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“How to Raise a Mensch”: Parenting advice discussion held at Hebrew Academy

From left to right: Panelists Amie Bloom, Claire Greenhill, Julie Pollack and Rabbi Dan Ornstein. Facilitator was Amy Drucker, not pictured. Photo courtesy of Jane Ginsburg.

ALBANY– How do you raise your child to become a mensch? A recent panel discussion hosted by the Hebrew Academy of the Capital District (HACD) featured Julie Pollack, head of school at HACD; Amie Bloom, director of the Herman and Libbie Michaelson Early Childhood Center at Temple Israel; Claire Greenhill, clinician at Jewish Family Services and counselor at HACD; and Rabbi Dan Ornstein of Congregation Ohav Shalom in Albany. They drew on their professional expertise and their own parenting experiences to address a range of concerns facing parents today. Amy Drucker of PJ Library and the Jewish Federation of Northeastern New York facilitated the conversation.

Panelists fielded questions ranging from what to do if your child is being bullied to how to tell if your child is ready for kindergarten. According to organizors, all panelists agreed that there are particular challenges for today’s parents. Technology was a concern for several panelists, who acknowledged that while offering many benefits, its prevalence can have a negative impact on child development. Pollack suggested families try adopting a 24-hour technology “fast.” “In fact, Jewish tradition already has such a “fast” in place: Shabbat,” she said.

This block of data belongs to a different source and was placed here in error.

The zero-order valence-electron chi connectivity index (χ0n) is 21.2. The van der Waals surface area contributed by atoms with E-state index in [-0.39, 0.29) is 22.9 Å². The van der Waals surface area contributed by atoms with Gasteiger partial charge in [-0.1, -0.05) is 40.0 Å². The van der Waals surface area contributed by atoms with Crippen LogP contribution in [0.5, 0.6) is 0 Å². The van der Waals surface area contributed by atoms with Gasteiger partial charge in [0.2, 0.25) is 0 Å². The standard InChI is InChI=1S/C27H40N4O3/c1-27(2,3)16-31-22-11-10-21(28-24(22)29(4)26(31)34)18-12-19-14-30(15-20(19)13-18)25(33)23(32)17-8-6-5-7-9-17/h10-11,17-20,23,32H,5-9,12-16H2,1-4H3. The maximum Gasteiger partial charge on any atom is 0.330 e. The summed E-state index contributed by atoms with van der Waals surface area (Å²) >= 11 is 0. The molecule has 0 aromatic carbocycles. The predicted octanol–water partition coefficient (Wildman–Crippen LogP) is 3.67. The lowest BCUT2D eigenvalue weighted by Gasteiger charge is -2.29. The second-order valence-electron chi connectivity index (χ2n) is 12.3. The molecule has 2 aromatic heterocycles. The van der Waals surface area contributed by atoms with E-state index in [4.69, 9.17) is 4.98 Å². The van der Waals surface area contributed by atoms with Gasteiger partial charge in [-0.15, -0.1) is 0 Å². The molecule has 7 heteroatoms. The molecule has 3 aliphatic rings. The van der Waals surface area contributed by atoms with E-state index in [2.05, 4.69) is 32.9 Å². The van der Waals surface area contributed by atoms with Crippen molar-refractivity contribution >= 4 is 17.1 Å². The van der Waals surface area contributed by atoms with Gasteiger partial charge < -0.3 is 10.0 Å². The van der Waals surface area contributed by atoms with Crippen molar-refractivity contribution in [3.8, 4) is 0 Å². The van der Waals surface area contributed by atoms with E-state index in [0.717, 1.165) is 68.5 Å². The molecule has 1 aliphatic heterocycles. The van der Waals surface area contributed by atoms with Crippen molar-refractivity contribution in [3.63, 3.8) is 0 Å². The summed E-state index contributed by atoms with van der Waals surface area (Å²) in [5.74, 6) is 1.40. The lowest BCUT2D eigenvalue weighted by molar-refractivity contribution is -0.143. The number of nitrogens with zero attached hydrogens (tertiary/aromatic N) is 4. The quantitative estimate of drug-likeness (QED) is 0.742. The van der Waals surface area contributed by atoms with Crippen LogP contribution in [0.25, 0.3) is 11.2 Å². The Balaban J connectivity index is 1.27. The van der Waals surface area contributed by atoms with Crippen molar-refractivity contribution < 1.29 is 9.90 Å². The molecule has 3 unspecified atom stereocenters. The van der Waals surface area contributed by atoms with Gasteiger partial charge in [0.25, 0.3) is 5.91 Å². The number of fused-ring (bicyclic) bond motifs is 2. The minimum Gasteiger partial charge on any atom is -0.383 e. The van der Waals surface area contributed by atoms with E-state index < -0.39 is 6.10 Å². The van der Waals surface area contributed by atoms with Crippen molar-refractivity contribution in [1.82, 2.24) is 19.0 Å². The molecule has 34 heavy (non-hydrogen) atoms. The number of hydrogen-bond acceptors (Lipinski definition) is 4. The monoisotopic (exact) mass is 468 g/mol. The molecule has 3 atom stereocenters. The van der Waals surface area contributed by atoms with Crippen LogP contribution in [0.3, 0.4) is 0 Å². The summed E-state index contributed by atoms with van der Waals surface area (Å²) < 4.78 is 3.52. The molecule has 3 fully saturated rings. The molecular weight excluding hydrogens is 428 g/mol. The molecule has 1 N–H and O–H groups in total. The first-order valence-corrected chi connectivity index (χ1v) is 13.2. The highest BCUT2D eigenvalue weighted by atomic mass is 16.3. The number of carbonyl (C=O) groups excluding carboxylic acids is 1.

Panelists also emphasized the importance of finding a good school environment for one’s children. Bloom spoke passionately about the need for play-based education, particularly in early childhood. Pollack shared that the ideal school focuses on the whole child, not just the curriculum, and creates an atmosphere where learning is joyous and extends beyond the classroom. Parents should keep in mind that schools play an important role in supporting children’s emotional and social growth, Greenhill added.

A mix of current HACD families, prospective families, HACD alumni, and other interested community members attended. While parents participated in the panel discussion, their children took part in activities and games led by several Hebrew Academy teachers.

“I really appreciated the candor of the discussion,” said HACD parent Ruth Kassel. “My husband and I talk about these topics with each other often, but it’s rare to hear these questions come up in a public space like this.”

“Parenting can be a hard journey,” added Naomi Mozer, parent of two HACD students and organizer of the “How to Raise a Mensch” panel. “It’s important for people to know that they’re not alone and that both our community and our tradition have a lot to offer them.”

While the panelists agreed that there is no perfect template for how to raise a mensch, they encouraged parents to remember that children are looking to them as models. As Ornstein said, “The best way to raise a mensch is to be a mensch yourself.”

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